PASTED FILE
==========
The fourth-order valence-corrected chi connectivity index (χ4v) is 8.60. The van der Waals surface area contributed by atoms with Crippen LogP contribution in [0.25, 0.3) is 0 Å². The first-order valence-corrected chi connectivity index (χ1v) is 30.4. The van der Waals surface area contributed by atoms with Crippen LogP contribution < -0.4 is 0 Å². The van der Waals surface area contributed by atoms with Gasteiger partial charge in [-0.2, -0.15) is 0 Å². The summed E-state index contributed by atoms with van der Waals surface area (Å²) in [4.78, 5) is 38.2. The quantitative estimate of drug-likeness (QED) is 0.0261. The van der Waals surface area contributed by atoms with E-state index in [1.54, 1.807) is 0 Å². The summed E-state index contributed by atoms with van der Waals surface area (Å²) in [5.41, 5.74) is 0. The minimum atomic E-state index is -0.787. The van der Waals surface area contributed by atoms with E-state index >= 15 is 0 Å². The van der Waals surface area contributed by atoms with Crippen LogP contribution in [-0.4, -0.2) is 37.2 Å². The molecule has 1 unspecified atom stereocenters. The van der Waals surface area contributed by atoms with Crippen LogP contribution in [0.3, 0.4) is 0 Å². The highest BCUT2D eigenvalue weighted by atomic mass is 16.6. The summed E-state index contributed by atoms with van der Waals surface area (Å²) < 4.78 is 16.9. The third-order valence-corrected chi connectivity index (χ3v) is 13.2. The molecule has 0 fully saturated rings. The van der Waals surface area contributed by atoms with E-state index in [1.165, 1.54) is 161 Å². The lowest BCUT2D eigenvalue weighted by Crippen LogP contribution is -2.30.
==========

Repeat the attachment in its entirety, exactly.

The fourth-order valence-corrected chi connectivity index (χ4v) is 8.60. The van der Waals surface area contributed by atoms with Crippen LogP contribution in [0.25, 0.3) is 0 Å². The first-order valence-corrected chi connectivity index (χ1v) is 30.4. The van der Waals surface area contributed by atoms with Crippen LogP contribution < -0.4 is 0 Å². The van der Waals surface area contributed by atoms with Gasteiger partial charge in [-0.2, -0.15) is 0 Å². The summed E-state index contributed by atoms with van der Waals surface area (Å²) in [4.78, 5) is 38.2. The quantitative estimate of drug-likeness (QED) is 0.0261. The van der Waals surface area contributed by atoms with E-state index in [1.54, 1.807) is 0 Å². The summed E-state index contributed by atoms with van der Waals surface area (Å²) in [5.41, 5.74) is 0. The minimum atomic E-state index is -0.787. The van der Waals surface area contributed by atoms with E-state index >= 15 is 0 Å². The van der Waals surface area contributed by atoms with Crippen LogP contribution in [-0.4, -0.2) is 37.2 Å². The molecule has 1 unspecified atom stereocenters. The van der Waals surface area contributed by atoms with Crippen LogP contribution in [0.3, 0.4) is 0 Å². The highest BCUT2D eigenvalue weighted by atomic mass is 16.6. The summed E-state index contributed by atoms with van der Waals surface area (Å²) < 4.78 is 16.9. The third-order valence-corrected chi connectivity index (χ3v) is 13.2. The molecule has 0 fully saturated rings. The van der Waals surface area contributed by atoms with E-state index in [1.165, 1.54) is 161 Å². The lowest BCUT2D eigenvalue weighted by Crippen LogP contribution is -2.30.